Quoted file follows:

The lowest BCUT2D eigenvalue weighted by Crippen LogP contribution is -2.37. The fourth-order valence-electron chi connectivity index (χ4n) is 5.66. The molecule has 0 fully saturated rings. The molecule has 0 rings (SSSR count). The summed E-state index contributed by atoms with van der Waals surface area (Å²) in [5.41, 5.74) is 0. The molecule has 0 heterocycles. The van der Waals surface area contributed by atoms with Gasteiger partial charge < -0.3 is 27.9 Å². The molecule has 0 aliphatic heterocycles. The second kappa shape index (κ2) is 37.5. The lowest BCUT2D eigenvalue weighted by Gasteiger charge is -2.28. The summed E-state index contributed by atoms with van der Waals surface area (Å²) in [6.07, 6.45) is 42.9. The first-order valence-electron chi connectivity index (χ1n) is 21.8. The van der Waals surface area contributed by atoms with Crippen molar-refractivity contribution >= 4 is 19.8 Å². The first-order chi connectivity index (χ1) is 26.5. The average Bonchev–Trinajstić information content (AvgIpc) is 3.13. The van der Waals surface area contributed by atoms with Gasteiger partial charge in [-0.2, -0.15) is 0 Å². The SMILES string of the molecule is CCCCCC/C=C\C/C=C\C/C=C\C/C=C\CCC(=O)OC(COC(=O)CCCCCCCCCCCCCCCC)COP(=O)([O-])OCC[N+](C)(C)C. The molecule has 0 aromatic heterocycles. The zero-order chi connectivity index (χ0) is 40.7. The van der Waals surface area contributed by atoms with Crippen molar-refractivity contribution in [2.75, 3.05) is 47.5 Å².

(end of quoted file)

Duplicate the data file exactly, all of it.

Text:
The lowest BCUT2D eigenvalue weighted by Crippen LogP contribution is -2.37. The fourth-order valence-electron chi connectivity index (χ4n) is 5.66. The molecule has 0 fully saturated rings. The molecule has 0 rings (SSSR count). The summed E-state index contributed by atoms with van der Waals surface area (Å²) in [5.41, 5.74) is 0. The molecule has 0 heterocycles. The van der Waals surface area contributed by atoms with Gasteiger partial charge < -0.3 is 27.9 Å². The molecule has 0 aliphatic heterocycles. The second kappa shape index (κ2) is 37.5. The lowest BCUT2D eigenvalue weighted by Gasteiger charge is -2.28. The summed E-state index contributed by atoms with van der Waals surface area (Å²) in [6.07, 6.45) is 42.9. The first-order valence-electron chi connectivity index (χ1n) is 21.8. The van der Waals surface area contributed by atoms with Crippen molar-refractivity contribution >= 4 is 19.8 Å². The first-order chi connectivity index (χ1) is 26.5. The average Bonchev–Trinajstić information content (AvgIpc) is 3.13. The van der Waals surface area contributed by atoms with Gasteiger partial charge in [-0.2, -0.15) is 0 Å². The SMILES string of the molecule is CCCCCC/C=C\C/C=C\C/C=C\C/C=C\CCC(=O)OC(COC(=O)CCCCCCCCCCCCCCCC)COP(=O)([O-])OCC[N+](C)(C)C. The molecule has 0 aromatic heterocycles. The zero-order chi connectivity index (χ0) is 40.7. The van der Waals surface area contributed by atoms with Crippen molar-refractivity contribution in [2.75, 3.05) is 47.5 Å².